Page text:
Kenya toughens stance against wildlife crime

Kenya has a policy of burning piles of seized ivory in public to discourage poaching.

Kenya has a policy of burning piles of seized ivory in public to discourage poaching.

Kenya is taking a bold stand against wildlife crime through higher penalties for wildlife criminals
According to the USAID sponsored report by TRAFFIC, the leading global NGO on trade in wild animals, the East African nation has been highlighted as a key source and transit point for wildlife commodities exiting Africa.

Kenya Wildlife Service Chairman Dr Richard Leakey says the report is a blueprint for taking action against the organized crime syndicates which undermine Kenyan society and rob it of its wildlife.

“TRAFFIC’s report highlights the considerable progress made by the authorities in addressing wildlife poaching and trafficking in Kenya but does not shy away from acknowledging the considerable challenges that lie ahead,” Leakey said.

Among other findings, the report singles out Kilindini Port in Mombasa and Jomo Kenyatta International Airport in Nairobi as key exit points from Africa for illegally traded wildlife products.

Since 2009, more ivory has been shipped through Mombasa than any other trade route out of Africa.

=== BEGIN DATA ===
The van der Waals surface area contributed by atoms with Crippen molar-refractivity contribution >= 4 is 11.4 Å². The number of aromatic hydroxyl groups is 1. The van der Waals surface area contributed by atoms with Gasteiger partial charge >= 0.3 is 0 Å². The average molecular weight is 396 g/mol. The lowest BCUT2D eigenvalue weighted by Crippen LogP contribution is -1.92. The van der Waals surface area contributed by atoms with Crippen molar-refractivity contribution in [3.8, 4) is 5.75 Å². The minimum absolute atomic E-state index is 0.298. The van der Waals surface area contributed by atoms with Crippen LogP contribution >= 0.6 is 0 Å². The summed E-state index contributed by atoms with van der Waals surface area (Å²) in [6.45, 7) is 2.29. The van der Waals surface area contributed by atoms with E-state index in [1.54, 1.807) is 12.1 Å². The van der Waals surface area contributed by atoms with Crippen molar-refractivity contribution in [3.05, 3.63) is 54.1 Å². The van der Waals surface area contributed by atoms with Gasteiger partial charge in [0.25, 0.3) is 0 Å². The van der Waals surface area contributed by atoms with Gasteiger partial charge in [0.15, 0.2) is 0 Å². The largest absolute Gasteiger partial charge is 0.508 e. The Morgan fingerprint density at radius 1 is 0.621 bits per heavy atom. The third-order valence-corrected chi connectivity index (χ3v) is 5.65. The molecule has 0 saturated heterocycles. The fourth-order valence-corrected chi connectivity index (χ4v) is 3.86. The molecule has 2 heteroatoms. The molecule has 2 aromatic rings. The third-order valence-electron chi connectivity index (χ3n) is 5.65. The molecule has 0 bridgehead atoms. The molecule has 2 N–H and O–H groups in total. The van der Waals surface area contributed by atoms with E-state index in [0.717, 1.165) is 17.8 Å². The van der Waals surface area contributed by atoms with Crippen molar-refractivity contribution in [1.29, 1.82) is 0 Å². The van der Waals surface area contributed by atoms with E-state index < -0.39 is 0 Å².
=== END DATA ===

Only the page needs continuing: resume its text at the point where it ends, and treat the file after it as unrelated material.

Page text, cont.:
The lack of regional and international co-operation in East Africa to address wildlife crime is also identified as a critical weakness, hindering efforts that would enable more emphasis to be placed on intelligence-based operations, making them more effective in targeting criminals higher up the trade chain.

“Future enforcement interventions in Kenya and elsewhere in the region need to be internationally co-ordinated and focus on targeting the middlemen and kingpins of large-scale trafficking, rather than easily replaceable low-level poachers and transport mules,” said Steven Broad, Executive Director of TRAFFIC.

“The US is firmly behind the international drive to curtail the poaching crisis that is decimating elephants, rhinos and other wildlife in Africa and its associated criminal activities that impact on broader issues, including rule of law, national security, rural livelihoods and economic development,” said USAID/Kenya and East Africa Mission Director, Karen Freeman.

The report concludes that Kenya needs to mobilize human and financial resources to prevent the illegal killing of wildlife in addition to partnering with conservation NGOs, relevant international bodies and diplomatic missions in a targeted and continuous dialogue, aiming to reduce the appetites of wildlife consumers, particularly in Asia.